Attempts were made to reestablish the club after the war and this was done in 1929 and survived until 1933 when Lord Ranfurly died to again leave the club without a ground. Cricket was kept alive by the Royal School, Bankers and the RUC until 1939 when the Second World War broke out. The club was reformed in 1948 mainly due to the efforts of Eddie Hodgett and the NCU leagues in 1952 and continues to do so to the present time. The club has never quite reached senior cricket as it has limited resources and relies on the District Council for a ground. The club has played on at least five different locations during its existence. Home games are played at Dungannon Park.
Dungannon was one of the first towns in Ireland to form a rugby club, probably due to the Royal School. Dungannon Rugby FC's most recent success was sharing the Ulster Senior League title with Ballymena. They were also the first Ulster club to win the All Ireland League. At least one player from Dungannon is listed in the first ever Irish side. The rugby club was founded in 1873, was the sixth club in Ireland and a founder member of the IRFU. Despite being a rugby union club since inception its official title is Dungannon Football Club. This was in common with other clubs, such as the now defunct North of Ireland club from Belfast, who were founded prior to the formal division of the different styles of football into Association (soccer) and rugby. The town has connections to New Zealand rugby. The Earl of Ranfurly presented the Ranfurly Shield to the NZRFU.
The town has also achieved much success in Gaelic games, Gaelic football and hurling. Dungannon has produced many footballers, especially for the Tyrone County Team, who won the All-Ireland Gaelic Football Championship in 2003, 2005 and 2008. The local Gaelic Football club is Dungannon Thomas Clarkes (Thomáis Uí Chléirigh Dún Geanainn) and the local Hurling club is Eoghan Ruadh Dungannon.
Dungannon Swifts F.C. is the town's local team, which plays in the IFA Premiership, and is Tyrone's only representative in the league, following Omagh Town's collapse. The club represented Northern Ireland in European competition in 2005–06 and 2006-06.
PGA Tour golfer Darren Clarke grew up in Dungannon, and was a member of Dungannon Golf Club. The club is one of the oldest 18-hole courses in Northern Ireland, being founded in 1890. Six new greens were recently designed by Patrick Merrigan.
Hare Coursing and Greyhound Racing
The local Hare Coursing Club has been in existence since the 1920s but the sport was popular in the area long before the formation of the club. With Hare Coursing currently suspended in Northern Ireland the Dungannon club organises meetings in the Republic of Ireland. Greyhound racing was a popular sport in Dungannon from the 1940s until the Oaks Park Greyhound Stadium finally closed in January 2003. Large crowds attended the weekly meetings on Wednesdays and Fridays with visitors travelling from as far away as Coalisland to enjoy the races.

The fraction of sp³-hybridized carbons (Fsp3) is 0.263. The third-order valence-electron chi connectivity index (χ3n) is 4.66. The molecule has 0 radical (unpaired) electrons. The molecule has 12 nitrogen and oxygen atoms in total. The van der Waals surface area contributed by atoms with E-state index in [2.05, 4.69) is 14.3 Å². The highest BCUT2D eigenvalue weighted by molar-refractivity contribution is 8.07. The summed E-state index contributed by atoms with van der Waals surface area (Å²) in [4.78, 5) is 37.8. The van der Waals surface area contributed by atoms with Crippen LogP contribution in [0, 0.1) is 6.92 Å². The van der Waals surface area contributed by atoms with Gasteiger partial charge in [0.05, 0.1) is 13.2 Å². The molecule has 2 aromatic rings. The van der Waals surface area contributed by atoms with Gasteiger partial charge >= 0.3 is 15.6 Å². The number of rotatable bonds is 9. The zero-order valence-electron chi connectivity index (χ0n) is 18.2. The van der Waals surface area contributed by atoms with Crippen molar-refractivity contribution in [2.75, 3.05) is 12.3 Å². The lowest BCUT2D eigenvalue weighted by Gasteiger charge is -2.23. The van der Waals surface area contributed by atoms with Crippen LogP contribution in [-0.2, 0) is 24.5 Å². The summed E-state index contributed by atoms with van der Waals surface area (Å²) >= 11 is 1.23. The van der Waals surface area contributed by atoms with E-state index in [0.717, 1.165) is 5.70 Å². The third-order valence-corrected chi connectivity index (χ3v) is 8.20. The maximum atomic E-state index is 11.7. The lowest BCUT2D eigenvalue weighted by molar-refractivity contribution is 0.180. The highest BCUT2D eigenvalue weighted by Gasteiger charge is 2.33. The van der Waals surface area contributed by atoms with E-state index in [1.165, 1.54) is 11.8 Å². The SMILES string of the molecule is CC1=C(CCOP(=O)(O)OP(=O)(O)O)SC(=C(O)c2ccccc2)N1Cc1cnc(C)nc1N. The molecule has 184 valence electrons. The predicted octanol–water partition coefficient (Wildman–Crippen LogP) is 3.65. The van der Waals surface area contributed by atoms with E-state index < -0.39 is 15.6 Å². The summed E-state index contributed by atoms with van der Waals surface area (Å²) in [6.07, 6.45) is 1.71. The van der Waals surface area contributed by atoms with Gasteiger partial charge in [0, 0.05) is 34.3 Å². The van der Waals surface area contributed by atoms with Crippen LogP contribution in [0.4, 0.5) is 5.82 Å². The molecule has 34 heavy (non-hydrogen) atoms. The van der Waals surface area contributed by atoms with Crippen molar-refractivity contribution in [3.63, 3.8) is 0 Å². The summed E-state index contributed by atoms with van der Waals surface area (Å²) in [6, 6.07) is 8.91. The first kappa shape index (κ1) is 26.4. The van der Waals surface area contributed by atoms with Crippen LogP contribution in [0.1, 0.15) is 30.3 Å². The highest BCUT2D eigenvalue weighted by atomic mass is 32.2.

- O'Neill dynasty
- Tullyhogue Fort
- Abbeys and priories in Northern Ireland (County Tyrone)
- List of towns and villages in Northern Ireland
- Rathgannon is the translation used by Dungannon and South Tyrone Borough Council. Dungannon, as in English, is also used by the North/South Ministerial Council.
- Placenames Database of Ireland
- Belfast Telegraph, 19 October 2007
- 'Dungannon' from Britannica 2001 Deluxe Edition CD-ROM, 1999–2000.
- "A Chronology of the Conflict – 1968". Conflict Archive on the Internet (CAIN). Retrieved 11 July 2009.
- "NI migrant population triples in decade, says study". BBC News. 26 June 2014.
- "Politicians unite to condemn ‘racist’ sign in Moygashel". Tyrone Courier. 8 January 2014.
- "Loyalists blamed as racist attacks on migrants double in Ulster". The Guardian. 30 May 2006.
- "Census of Ireland 1851". Enhanced Parliamentary Papers on Ireland. Retrieved 21 March 2013.
- "Census of Ireland 1891". Enhanced Parliamentary Papers on Ireland. Retrieved 21 March 2013.
- Discover Northern Ireland – Dungannon Park
- Dungannon Park – Tourist attraction in Dungannon district
- "Townlands of County Tyrone". IreAtlas Townland Database. Retrieved 21 March 2013.
- "Northern Ireland Placenames Project". Retrieved 12 June 2010.
- "OSI Dungannon". Ordnance Survey Ireland. Retrieved 2 July 2010.
- St. Patrick's College/Academy website; accessed 1 May 2014.
- Timetable: Dungannon, Square – Dungannon. Translink
- Hajducki, S. Maxwell (1974). A Railway Atlas of Ireland. Newton Abbott: David & Charles. map 8. ISBN 0-7153-5167-2.
- FitzGerald, J.D. (1995). The Derry Road. Colourpoint Transport. Gortrush: Colourpoint Press. ISBN 1-898392-09-9.
- Hajducki, op. cit., page xiii
- Hajducki, op. cit., map 39
- Baker, Michael H.C. (1972). Irish Railways since 1916. London, UK: Ian Allan. pp. 155, 209. ISBN 0711002827.
- Kris Meeke profile, krismeeke.com; accessed 1 May 2014.
- Dungannon Cricket Online, dungannoncricketonline; accessed 6 July 2014.